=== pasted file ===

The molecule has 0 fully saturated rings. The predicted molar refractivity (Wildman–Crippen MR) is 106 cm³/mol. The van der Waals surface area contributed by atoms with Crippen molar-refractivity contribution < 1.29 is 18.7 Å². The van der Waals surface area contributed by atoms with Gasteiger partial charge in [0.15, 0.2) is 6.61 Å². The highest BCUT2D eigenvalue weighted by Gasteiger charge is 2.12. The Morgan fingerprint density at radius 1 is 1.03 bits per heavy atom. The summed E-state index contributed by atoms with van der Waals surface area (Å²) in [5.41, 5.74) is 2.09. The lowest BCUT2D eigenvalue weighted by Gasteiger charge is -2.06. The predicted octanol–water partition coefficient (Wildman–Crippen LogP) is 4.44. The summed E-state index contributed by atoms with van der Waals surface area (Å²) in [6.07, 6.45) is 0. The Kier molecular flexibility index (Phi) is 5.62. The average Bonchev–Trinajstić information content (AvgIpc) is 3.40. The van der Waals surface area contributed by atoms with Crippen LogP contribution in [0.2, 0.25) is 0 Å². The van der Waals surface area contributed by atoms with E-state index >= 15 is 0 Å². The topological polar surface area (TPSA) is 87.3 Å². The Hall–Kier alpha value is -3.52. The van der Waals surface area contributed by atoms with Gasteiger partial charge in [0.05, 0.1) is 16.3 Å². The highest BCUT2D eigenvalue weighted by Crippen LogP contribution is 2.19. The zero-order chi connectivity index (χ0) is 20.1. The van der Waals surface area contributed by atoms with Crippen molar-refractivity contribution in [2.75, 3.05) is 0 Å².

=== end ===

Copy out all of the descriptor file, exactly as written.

The molecule has 0 fully saturated rings. The predicted molar refractivity (Wildman–Crippen MR) is 106 cm³/mol. The van der Waals surface area contributed by atoms with Crippen molar-refractivity contribution < 1.29 is 18.7 Å². The van der Waals surface area contributed by atoms with Gasteiger partial charge in [0.15, 0.2) is 6.61 Å². The highest BCUT2D eigenvalue weighted by Gasteiger charge is 2.12. The Morgan fingerprint density at radius 1 is 1.03 bits per heavy atom. The summed E-state index contributed by atoms with van der Waals surface area (Å²) in [5.41, 5.74) is 2.09. The lowest BCUT2D eigenvalue weighted by Gasteiger charge is -2.06. The predicted octanol–water partition coefficient (Wildman–Crippen LogP) is 4.44. The summed E-state index contributed by atoms with van der Waals surface area (Å²) in [6.07, 6.45) is 0. The Kier molecular flexibility index (Phi) is 5.62. The average Bonchev–Trinajstić information content (AvgIpc) is 3.40. The van der Waals surface area contributed by atoms with Crippen LogP contribution in [0.2, 0.25) is 0 Å². The van der Waals surface area contributed by atoms with E-state index >= 15 is 0 Å². The topological polar surface area (TPSA) is 87.3 Å². The Hall–Kier alpha value is -3.52. The van der Waals surface area contributed by atoms with Gasteiger partial charge in [0.05, 0.1) is 16.3 Å². The highest BCUT2D eigenvalue weighted by Crippen LogP contribution is 2.19. The zero-order chi connectivity index (χ0) is 20.1. The van der Waals surface area contributed by atoms with Crippen molar-refractivity contribution in [2.75, 3.05) is 0 Å².